ALL MY FRIENDS
Read tributes to Chris Hewitt by Angie
McLachlan, Mark Moody,
and Michael Perreault.
"They were all my friends and
So sang Jim Caroll.
This morning I heard that Chris
Hewitt, a friend, poet and fellow Queer Crip died of pneumonia
in San Francisco General Hospital. Chris isn't the first disabled
friend of mine to die. It started in the seventh grade, with Kerry.
I don't talk about her much, but just typing this is making me
Kerry and I were
the first disabled kids in our school district to be mainstreamed.
Before us, disabled kids were automatically put into special ed
classes, secreted away from the rest of the students (and teachers).
But not us. Laws guaranteeing our right to an equal and integrated
public education had come into effect only a few years earlier,
and we were the first to test them.
It wasn't an easy
road for either of us. The kids were fine, it was the adults who
were the assholes. Every year, our parents would have to fight with
the pig-headed principal, who felt that maybe we might do better
in "a special environment." Never mind the fact that Kerry and I
were smarter than most of our classmates and did so well on assessment
tests that our scores were, literally, off the chart.
(Years later, that
principal found his own very special environmentprisonafter
he was found guilty of embezzling from the school district.)
In the seventh grade
Kerry died. Complications from Muscular Dystrophy had put her in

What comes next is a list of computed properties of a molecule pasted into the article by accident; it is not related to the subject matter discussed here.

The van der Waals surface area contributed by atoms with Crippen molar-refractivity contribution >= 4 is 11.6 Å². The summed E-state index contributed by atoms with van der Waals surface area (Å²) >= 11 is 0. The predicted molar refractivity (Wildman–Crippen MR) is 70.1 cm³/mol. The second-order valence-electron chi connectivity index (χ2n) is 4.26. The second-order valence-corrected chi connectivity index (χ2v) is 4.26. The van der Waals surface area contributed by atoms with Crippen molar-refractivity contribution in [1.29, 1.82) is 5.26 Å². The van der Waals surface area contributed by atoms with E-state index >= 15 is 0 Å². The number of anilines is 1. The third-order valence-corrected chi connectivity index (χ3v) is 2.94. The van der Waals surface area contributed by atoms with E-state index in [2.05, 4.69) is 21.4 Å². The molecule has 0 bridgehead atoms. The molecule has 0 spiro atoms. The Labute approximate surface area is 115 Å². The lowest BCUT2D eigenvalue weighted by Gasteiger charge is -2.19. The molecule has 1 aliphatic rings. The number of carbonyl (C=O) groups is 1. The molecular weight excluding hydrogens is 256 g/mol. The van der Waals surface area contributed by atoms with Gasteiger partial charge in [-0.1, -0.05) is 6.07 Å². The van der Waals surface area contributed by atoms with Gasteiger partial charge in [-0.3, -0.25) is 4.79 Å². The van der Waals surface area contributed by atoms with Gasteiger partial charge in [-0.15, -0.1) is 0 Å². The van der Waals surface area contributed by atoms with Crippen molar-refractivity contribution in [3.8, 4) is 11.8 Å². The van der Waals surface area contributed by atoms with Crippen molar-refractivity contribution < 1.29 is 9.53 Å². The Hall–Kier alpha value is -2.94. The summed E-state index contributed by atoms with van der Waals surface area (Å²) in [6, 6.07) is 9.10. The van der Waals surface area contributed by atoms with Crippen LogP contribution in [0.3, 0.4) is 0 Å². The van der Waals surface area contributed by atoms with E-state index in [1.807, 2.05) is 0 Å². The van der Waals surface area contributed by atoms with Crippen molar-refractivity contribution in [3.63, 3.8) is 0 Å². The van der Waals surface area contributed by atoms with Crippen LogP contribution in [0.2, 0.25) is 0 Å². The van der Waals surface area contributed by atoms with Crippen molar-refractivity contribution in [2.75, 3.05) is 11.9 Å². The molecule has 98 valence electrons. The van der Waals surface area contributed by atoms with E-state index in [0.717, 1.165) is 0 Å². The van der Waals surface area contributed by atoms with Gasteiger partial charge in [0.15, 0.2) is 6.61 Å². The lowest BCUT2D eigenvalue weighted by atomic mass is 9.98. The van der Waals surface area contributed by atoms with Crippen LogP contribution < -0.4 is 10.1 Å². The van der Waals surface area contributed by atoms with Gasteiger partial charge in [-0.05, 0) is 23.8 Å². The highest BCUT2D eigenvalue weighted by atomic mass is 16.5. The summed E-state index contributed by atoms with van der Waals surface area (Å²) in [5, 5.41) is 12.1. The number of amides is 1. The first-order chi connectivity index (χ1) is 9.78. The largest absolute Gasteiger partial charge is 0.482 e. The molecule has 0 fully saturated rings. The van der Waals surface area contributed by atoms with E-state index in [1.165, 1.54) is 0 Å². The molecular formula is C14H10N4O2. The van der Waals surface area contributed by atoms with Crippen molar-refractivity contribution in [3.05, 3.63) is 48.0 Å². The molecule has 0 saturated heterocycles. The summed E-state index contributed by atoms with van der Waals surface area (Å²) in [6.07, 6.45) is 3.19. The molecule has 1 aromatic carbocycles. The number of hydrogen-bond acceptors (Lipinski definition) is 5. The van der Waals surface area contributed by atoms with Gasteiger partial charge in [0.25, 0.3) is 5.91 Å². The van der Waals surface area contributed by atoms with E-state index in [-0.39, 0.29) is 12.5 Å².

the hospital and one day her tiny body just quit fighting. I miss
her. I think about her a lot. April 9th is her birthday, and every
year I think about how, from April 9th until my birthday on November
13th, she'd pull rank on me, since she was older.
Kerry wasn't the
only one of my friends to leave. Mike H., RC, Dave, Mark, and now
Chris. All are gone, along with countless other fellow crips that
I have met at one time or another. I don't believe in Heaven, but
if I did, I tell you what, Heaven is paved smooth, and there are
ramps up to all the doorways.
I'm one of the lucky
ones. My disability will never get any better, but it won't kill
me, either (unless I manage to trip into the path of an oncoming
car while crossing the street). Even on my shittiest day, I think
of that, and I'm thankful. I remember the friends and acquaintances
that have come and gone before me, and it reminds me to be thankful
for what I have. And to be proud of what I am.
© 2004 Raymond
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